Millthorpe and Edward Carpenter
Rarely has a single house been the site of such important political and cultural developments as Millthorpe. The house was built in 1883 by Edward Carpenter, a pioneer of LGBTQ rights, women’s rights and environmentalism.
Carpenter was also one of the founders of the Labour movement, a poet and philosopher. Millthorpe is set in a hamlet on the edge of the Peak District National Park and was a model for a new way of living with nature.
In a time when male homosexual acts were illegal, Carpenter lived openly with his partner George Merrill. Their home became a refuge and place of pilgrimage for those challenging the customs of Victorian society. Among the visitors were the writer E M Forster (who modelled his novel Maurice on the working-class Merrill), the writer and artist William Morris and the poet Siegfried Sassoon.
Carpenter was born in 1844 into an affluent family in 45 Brunswick Square, Hove but moved away from his upbringing to travel the north of England, delivering lectures to working people. He decided to settle in rural Derbyshire where he bought a small-holding and built a house.
Carpenter believed that a future society must change hearts as well as heads. Millthorpe was a testbed for a simple life. It was a place where craft-making and market gardening were promoted as a gentler alternative to an alienated industrial life for slum-dwelling workers.
Carpenter advocated free love, vegetarianism and nudism and introduced sandals to England – all radical for their time. He would take daily skinny dips in a stream at Millthorpe. He was regarded as an eccentric crank by some political commentators at the time, an attitude which underestimates Carpenter’s influence on society today.
Carpenter advocated sexual liberty around the time of the Oscar Wilde trials and increasing persecution. The 1885 ‘Labouchère Amendment’ had further criminalised male homosexuality. Carpenter’s 1906 book, The Intermediate Sex argued that, instead of being shameful or unnatural, gay relationships were a positive trait.
His theories regarding sexuality were informed by the writings of the American poet Walt Whitman and early sexologists such as George Ives, Havelock Ellis and the German Magnus Hirschfeld. His writings were the foundation of the steady fight back against discrimination.
Less well known than Carpenter’s writings is Millthorpe’s influence on architecture and town planning.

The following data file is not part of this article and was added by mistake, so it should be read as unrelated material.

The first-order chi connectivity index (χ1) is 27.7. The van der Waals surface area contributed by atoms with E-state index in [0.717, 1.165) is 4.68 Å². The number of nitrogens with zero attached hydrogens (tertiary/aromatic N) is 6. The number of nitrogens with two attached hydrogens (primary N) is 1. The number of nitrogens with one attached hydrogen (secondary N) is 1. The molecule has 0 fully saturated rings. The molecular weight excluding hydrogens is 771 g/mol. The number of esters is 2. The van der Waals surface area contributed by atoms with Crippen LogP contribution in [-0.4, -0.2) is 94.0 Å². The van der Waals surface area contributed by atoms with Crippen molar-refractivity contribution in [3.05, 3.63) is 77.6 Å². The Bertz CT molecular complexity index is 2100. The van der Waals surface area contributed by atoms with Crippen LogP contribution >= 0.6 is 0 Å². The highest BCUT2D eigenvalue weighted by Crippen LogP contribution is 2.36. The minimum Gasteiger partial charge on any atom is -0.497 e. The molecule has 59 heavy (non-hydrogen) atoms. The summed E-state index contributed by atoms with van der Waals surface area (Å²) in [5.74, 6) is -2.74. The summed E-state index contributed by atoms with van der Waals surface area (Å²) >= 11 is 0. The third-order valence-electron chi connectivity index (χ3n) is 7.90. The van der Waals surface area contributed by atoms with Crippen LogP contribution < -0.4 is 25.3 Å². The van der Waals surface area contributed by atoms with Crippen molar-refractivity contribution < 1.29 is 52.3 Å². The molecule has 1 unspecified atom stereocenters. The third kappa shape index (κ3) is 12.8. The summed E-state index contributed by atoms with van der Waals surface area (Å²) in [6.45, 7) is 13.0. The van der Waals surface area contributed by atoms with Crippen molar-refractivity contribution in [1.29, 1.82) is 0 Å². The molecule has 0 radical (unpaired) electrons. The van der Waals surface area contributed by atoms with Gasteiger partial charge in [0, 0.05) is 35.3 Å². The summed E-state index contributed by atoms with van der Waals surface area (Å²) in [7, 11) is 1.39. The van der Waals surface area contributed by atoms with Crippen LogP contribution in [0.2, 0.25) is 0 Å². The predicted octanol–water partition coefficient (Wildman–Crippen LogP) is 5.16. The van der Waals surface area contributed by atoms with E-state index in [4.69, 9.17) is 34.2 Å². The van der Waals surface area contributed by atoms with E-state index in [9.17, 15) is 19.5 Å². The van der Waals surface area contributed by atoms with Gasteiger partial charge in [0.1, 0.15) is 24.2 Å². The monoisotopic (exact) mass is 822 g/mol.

Sheffield architect Raymond Unwin frequently visited Carpenter and was inspired by his way of life. He admired the design of the house and its cottage vernacular with its rustic front door and small casement windows placed high up at the eaves line.
The grey stone and slate-roofed house was one room deep without hallways and was unfussily furnished inside. Carpenter argued for simplified interiors that could be easily cleaned. At ground level he advocated stone floors that could withstand the tramp of muddy boots, overlaid with rugs.
We shall show in ourselves that the simplest life is as good as any. We will so adorn it that the rich and idle shall enviously leave their sofas and gilded saloons and come join hands with us in it.
Millthorpe inspires designers
Together with fellow architect Barry Parker, Unwin went on to design Letchworth Garden City and Hampstead Garden Suburb (from 1906). They also designed cottage-style council housing with gardens that helped transform British attitudes to housing design after the First World War. Indirectly then, Carpenter helped to shape the garden city movement, an influence that has been largely overlooked.
Another frequent visitor, Charles Ashbee, went on to be an eminent practitioner of the emerging Arts & Crafts architecture and founder of the Guild and School of Handicraft that promoted an alternative to machine-made uniformity. Although he most certainly desired other men, Ashbee married and in 1902 moved the Guild to the Cotswolds, creating a like-minded community there for a short period.
Carpenter’s cultural influence
Carpenter’s influence achieved via his books and through friendships extended to figures as diverse as the writers W B Yeats, Virginia Woolf, Rupert Brooke and D H Lawrence, and the folk musicologist Cecil Sharp. Politically his supporters included Hugh Dalton, future Labour prime minster Ramsay MacDonald and Fenner Brockway.
Carpenter’s analysis and defence of same-sex desire later informed the new wave of lesbian and gay activists of the 1970s Gay Liberation Movement.